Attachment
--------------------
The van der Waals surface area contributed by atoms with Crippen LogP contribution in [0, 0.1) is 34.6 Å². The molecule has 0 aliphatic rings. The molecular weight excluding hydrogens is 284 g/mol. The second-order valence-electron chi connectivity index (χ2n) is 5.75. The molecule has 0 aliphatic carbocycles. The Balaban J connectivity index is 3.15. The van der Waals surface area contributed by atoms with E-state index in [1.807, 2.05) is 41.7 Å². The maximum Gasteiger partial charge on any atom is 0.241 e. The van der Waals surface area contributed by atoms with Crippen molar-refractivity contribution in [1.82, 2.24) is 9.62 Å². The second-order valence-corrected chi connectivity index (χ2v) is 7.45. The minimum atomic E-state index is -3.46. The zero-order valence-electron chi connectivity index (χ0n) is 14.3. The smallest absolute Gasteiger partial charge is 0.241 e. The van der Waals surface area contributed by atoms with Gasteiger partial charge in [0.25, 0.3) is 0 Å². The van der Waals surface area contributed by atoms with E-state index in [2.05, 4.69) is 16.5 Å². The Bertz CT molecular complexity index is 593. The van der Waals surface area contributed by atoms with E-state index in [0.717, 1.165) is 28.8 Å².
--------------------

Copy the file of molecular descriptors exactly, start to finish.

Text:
The van der Waals surface area contributed by atoms with Crippen LogP contribution in [0, 0.1) is 34.6 Å². The molecule has 0 aliphatic rings. The molecular weight excluding hydrogens is 284 g/mol. The second-order valence-electron chi connectivity index (χ2n) is 5.75. The molecule has 0 aliphatic carbocycles. The Balaban J connectivity index is 3.15. The van der Waals surface area contributed by atoms with E-state index in [1.807, 2.05) is 41.7 Å². The maximum Gasteiger partial charge on any atom is 0.241 e. The van der Waals surface area contributed by atoms with Crippen molar-refractivity contribution in [1.82, 2.24) is 9.62 Å². The second-order valence-corrected chi connectivity index (χ2v) is 7.45. The minimum atomic E-state index is -3.46. The zero-order valence-electron chi connectivity index (χ0n) is 14.3. The smallest absolute Gasteiger partial charge is 0.241 e. The van der Waals surface area contributed by atoms with Gasteiger partial charge in [0.25, 0.3) is 0 Å². The van der Waals surface area contributed by atoms with E-state index in [2.05, 4.69) is 16.5 Å². The Bertz CT molecular complexity index is 593. The van der Waals surface area contributed by atoms with E-state index in [0.717, 1.165) is 28.8 Å².